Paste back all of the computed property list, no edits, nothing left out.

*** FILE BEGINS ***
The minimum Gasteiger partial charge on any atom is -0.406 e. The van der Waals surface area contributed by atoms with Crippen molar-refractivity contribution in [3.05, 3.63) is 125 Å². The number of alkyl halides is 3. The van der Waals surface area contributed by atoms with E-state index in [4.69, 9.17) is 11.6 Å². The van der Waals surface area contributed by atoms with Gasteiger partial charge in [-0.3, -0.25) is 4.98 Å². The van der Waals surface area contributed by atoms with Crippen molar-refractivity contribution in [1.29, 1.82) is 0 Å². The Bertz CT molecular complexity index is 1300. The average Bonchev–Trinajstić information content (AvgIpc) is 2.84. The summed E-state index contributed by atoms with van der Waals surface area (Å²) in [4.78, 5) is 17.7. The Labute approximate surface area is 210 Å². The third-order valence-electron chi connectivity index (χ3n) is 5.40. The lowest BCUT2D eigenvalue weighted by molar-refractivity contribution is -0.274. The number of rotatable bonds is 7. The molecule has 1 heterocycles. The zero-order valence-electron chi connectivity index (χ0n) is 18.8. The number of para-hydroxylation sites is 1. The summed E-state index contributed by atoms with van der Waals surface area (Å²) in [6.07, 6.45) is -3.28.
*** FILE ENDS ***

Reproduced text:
The minimum Gasteiger partial charge on any atom is -0.406 e. The van der Waals surface area contributed by atoms with Crippen molar-refractivity contribution in [3.05, 3.63) is 125 Å². The number of alkyl halides is 3. The van der Waals surface area contributed by atoms with E-state index in [4.69, 9.17) is 11.6 Å². The van der Waals surface area contributed by atoms with Gasteiger partial charge in [-0.3, -0.25) is 4.98 Å². The van der Waals surface area contributed by atoms with Crippen molar-refractivity contribution in [1.29, 1.82) is 0 Å². The Bertz CT molecular complexity index is 1300. The average Bonchev–Trinajstić information content (AvgIpc) is 2.84. The summed E-state index contributed by atoms with van der Waals surface area (Å²) in [4.78, 5) is 17.7. The Labute approximate surface area is 210 Å². The third-order valence-electron chi connectivity index (χ3n) is 5.40. The lowest BCUT2D eigenvalue weighted by molar-refractivity contribution is -0.274. The number of rotatable bonds is 7. The molecule has 1 heterocycles. The zero-order valence-electron chi connectivity index (χ0n) is 18.8. The number of para-hydroxylation sites is 1. The summed E-state index contributed by atoms with van der Waals surface area (Å²) in [6.07, 6.45) is -3.28.